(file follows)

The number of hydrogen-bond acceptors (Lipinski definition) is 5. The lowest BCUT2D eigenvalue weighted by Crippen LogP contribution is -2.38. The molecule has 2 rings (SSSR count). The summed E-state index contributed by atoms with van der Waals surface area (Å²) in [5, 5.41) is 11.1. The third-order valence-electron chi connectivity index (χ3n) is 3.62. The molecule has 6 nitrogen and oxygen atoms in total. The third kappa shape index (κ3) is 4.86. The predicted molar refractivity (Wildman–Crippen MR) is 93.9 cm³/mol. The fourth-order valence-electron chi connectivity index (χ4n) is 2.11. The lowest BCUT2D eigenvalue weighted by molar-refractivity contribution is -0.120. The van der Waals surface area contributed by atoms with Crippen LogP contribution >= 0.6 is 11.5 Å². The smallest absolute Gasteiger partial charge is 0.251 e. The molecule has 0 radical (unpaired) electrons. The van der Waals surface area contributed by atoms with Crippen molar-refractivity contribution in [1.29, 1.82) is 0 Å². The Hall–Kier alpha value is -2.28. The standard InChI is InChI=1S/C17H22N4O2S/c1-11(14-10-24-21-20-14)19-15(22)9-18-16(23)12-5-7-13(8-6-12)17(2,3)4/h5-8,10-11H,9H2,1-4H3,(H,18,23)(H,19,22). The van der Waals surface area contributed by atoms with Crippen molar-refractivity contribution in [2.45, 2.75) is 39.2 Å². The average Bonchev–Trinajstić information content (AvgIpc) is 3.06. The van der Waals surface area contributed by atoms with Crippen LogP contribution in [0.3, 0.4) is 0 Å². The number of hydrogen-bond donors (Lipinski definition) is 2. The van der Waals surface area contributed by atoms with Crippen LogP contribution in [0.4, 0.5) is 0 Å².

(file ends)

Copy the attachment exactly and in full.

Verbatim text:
The number of hydrogen-bond acceptors (Lipinski definition) is 5. The lowest BCUT2D eigenvalue weighted by Crippen LogP contribution is -2.38. The molecule has 2 rings (SSSR count). The summed E-state index contributed by atoms with van der Waals surface area (Å²) in [5, 5.41) is 11.1. The third-order valence-electron chi connectivity index (χ3n) is 3.62. The molecule has 6 nitrogen and oxygen atoms in total. The third kappa shape index (κ3) is 4.86. The predicted molar refractivity (Wildman–Crippen MR) is 93.9 cm³/mol. The fourth-order valence-electron chi connectivity index (χ4n) is 2.11. The lowest BCUT2D eigenvalue weighted by molar-refractivity contribution is -0.120. The van der Waals surface area contributed by atoms with Crippen LogP contribution >= 0.6 is 11.5 Å². The smallest absolute Gasteiger partial charge is 0.251 e. The molecule has 0 radical (unpaired) electrons. The van der Waals surface area contributed by atoms with Crippen molar-refractivity contribution in [1.29, 1.82) is 0 Å². The Hall–Kier alpha value is -2.28. The standard InChI is InChI=1S/C17H22N4O2S/c1-11(14-10-24-21-20-14)19-15(22)9-18-16(23)12-5-7-13(8-6-12)17(2,3)4/h5-8,10-11H,9H2,1-4H3,(H,18,23)(H,19,22). The van der Waals surface area contributed by atoms with Crippen molar-refractivity contribution in [2.45, 2.75) is 39.2 Å². The average Bonchev–Trinajstić information content (AvgIpc) is 3.06. The van der Waals surface area contributed by atoms with Crippen LogP contribution in [0.3, 0.4) is 0 Å². The number of hydrogen-bond donors (Lipinski definition) is 2. The van der Waals surface area contributed by atoms with Crippen LogP contribution in [0.4, 0.5) is 0 Å².